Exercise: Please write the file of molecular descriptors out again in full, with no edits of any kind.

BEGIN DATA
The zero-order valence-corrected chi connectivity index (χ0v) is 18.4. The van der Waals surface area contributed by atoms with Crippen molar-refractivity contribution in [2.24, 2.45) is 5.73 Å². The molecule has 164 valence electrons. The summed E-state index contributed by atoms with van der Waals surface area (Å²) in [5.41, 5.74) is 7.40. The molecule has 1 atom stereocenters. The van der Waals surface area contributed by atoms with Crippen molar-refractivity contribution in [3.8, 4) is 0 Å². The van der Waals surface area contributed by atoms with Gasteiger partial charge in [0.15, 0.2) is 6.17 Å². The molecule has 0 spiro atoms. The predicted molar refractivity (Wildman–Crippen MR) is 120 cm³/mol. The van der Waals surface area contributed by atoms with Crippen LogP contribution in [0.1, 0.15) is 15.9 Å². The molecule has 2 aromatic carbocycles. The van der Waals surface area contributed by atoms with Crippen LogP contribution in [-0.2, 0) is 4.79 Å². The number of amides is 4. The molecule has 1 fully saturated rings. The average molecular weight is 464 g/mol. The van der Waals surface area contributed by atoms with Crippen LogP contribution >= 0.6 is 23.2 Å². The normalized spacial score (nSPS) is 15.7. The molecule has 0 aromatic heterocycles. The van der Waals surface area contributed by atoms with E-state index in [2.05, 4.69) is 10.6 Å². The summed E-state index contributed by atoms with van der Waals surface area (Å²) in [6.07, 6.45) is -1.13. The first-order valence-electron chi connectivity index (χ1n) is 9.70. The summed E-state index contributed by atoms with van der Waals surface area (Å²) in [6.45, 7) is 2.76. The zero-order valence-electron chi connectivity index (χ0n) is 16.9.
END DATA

The zero-order valence-corrected chi connectivity index (χ0v) is 18.4. The van der Waals surface area contributed by atoms with Crippen molar-refractivity contribution in [2.24, 2.45) is 5.73 Å². The molecule has 164 valence electrons. The summed E-state index contributed by atoms with van der Waals surface area (Å²) in [5.41, 5.74) is 7.40. The molecule has 1 atom stereocenters. The van der Waals surface area contributed by atoms with Crippen molar-refractivity contribution in [3.8, 4) is 0 Å². The van der Waals surface area contributed by atoms with Gasteiger partial charge in [0.15, 0.2) is 6.17 Å². The molecule has 0 spiro atoms. The predicted molar refractivity (Wildman–Crippen MR) is 120 cm³/mol. The van der Waals surface area contributed by atoms with Crippen LogP contribution in [0.1, 0.15) is 15.9 Å². The molecule has 2 aromatic carbocycles. The van der Waals surface area contributed by atoms with Crippen LogP contribution in [-0.2, 0) is 4.79 Å². The number of amides is 4. The molecule has 1 fully saturated rings. The average molecular weight is 464 g/mol. The van der Waals surface area contributed by atoms with Crippen LogP contribution >= 0.6 is 23.2 Å². The normalized spacial score (nSPS) is 15.7. The molecule has 0 aromatic heterocycles. The van der Waals surface area contributed by atoms with E-state index in [2.05, 4.69) is 10.6 Å². The summed E-state index contributed by atoms with van der Waals surface area (Å²) in [6.07, 6.45) is -1.13. The first-order valence-electron chi connectivity index (χ1n) is 9.70. The summed E-state index contributed by atoms with van der Waals surface area (Å²) in [6.45, 7) is 2.76. The zero-order valence-electron chi connectivity index (χ0n) is 16.9.